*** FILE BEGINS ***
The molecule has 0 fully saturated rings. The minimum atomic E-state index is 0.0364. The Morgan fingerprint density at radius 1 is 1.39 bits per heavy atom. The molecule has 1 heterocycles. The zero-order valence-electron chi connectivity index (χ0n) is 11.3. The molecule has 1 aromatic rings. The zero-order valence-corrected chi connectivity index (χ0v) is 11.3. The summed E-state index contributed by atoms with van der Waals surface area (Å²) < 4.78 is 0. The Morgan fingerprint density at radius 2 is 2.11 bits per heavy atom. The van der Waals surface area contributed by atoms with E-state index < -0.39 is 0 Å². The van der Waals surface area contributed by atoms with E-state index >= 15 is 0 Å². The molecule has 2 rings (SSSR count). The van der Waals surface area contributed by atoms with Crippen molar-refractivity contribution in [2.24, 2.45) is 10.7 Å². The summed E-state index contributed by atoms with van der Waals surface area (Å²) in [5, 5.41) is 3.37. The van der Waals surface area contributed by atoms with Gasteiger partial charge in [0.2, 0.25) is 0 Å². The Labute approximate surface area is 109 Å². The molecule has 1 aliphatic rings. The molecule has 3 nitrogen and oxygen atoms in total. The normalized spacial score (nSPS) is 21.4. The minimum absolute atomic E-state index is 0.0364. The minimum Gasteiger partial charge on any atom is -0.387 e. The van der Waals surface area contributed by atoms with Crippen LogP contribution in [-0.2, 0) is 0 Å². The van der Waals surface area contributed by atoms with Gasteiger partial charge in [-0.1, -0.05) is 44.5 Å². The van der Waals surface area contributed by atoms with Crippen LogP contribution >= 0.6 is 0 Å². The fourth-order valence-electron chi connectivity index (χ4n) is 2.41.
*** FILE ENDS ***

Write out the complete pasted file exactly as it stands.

The molecule has 0 fully saturated rings. The minimum atomic E-state index is 0.0364. The Morgan fingerprint density at radius 1 is 1.39 bits per heavy atom. The molecule has 1 heterocycles. The zero-order valence-electron chi connectivity index (χ0n) is 11.3. The molecule has 1 aromatic rings. The zero-order valence-corrected chi connectivity index (χ0v) is 11.3. The summed E-state index contributed by atoms with van der Waals surface area (Å²) < 4.78 is 0. The Morgan fingerprint density at radius 2 is 2.11 bits per heavy atom. The van der Waals surface area contributed by atoms with E-state index < -0.39 is 0 Å². The van der Waals surface area contributed by atoms with E-state index >= 15 is 0 Å². The molecule has 2 rings (SSSR count). The van der Waals surface area contributed by atoms with Crippen molar-refractivity contribution in [2.24, 2.45) is 10.7 Å². The summed E-state index contributed by atoms with van der Waals surface area (Å²) in [5, 5.41) is 3.37. The van der Waals surface area contributed by atoms with Gasteiger partial charge in [0.2, 0.25) is 0 Å². The Labute approximate surface area is 109 Å². The molecule has 1 aliphatic rings. The molecule has 3 nitrogen and oxygen atoms in total. The normalized spacial score (nSPS) is 21.4. The minimum absolute atomic E-state index is 0.0364. The minimum Gasteiger partial charge on any atom is -0.387 e. The van der Waals surface area contributed by atoms with Crippen LogP contribution in [-0.2, 0) is 0 Å². The van der Waals surface area contributed by atoms with Gasteiger partial charge in [-0.1, -0.05) is 44.5 Å². The van der Waals surface area contributed by atoms with Crippen LogP contribution >= 0.6 is 0 Å². The fourth-order valence-electron chi connectivity index (χ4n) is 2.41.